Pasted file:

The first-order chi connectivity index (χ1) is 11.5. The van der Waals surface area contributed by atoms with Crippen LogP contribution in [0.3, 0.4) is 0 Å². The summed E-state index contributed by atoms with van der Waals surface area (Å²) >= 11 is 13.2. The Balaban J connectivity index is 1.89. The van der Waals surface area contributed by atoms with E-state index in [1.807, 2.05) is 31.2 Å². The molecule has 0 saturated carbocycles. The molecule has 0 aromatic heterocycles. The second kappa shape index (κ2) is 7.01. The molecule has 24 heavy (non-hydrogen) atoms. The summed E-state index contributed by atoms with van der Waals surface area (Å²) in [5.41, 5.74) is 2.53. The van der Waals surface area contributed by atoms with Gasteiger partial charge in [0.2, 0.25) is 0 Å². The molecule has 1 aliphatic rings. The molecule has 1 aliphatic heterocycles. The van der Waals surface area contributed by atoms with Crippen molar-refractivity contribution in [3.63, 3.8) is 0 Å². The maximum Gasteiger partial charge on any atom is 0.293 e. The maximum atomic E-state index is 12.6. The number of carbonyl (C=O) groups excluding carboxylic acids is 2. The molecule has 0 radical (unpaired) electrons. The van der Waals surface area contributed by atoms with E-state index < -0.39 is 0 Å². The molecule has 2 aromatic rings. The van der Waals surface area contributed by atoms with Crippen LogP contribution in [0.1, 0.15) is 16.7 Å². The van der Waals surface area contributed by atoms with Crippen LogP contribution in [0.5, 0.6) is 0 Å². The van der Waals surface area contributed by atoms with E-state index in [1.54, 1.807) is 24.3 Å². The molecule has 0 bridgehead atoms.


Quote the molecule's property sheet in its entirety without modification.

The first-order chi connectivity index (χ1) is 11.5. The van der Waals surface area contributed by atoms with Crippen LogP contribution in [0.3, 0.4) is 0 Å². The summed E-state index contributed by atoms with van der Waals surface area (Å²) >= 11 is 13.2. The Balaban J connectivity index is 1.89. The van der Waals surface area contributed by atoms with E-state index in [1.807, 2.05) is 31.2 Å². The molecule has 0 saturated carbocycles. The molecule has 0 aromatic heterocycles. The second kappa shape index (κ2) is 7.01. The molecule has 24 heavy (non-hydrogen) atoms. The summed E-state index contributed by atoms with van der Waals surface area (Å²) in [5.41, 5.74) is 2.53. The van der Waals surface area contributed by atoms with Gasteiger partial charge in [0.2, 0.25) is 0 Å². The molecule has 1 aliphatic rings. The molecule has 1 aliphatic heterocycles. The van der Waals surface area contributed by atoms with Crippen molar-refractivity contribution in [3.63, 3.8) is 0 Å². The maximum Gasteiger partial charge on any atom is 0.293 e. The maximum atomic E-state index is 12.6. The number of carbonyl (C=O) groups excluding carboxylic acids is 2. The molecule has 0 radical (unpaired) electrons. The van der Waals surface area contributed by atoms with E-state index < -0.39 is 0 Å². The molecule has 2 aromatic rings. The van der Waals surface area contributed by atoms with Crippen LogP contribution in [0.1, 0.15) is 16.7 Å². The van der Waals surface area contributed by atoms with Crippen LogP contribution in [0.5, 0.6) is 0 Å². The van der Waals surface area contributed by atoms with E-state index in [1.54, 1.807) is 24.3 Å². The molecule has 0 bridgehead atoms.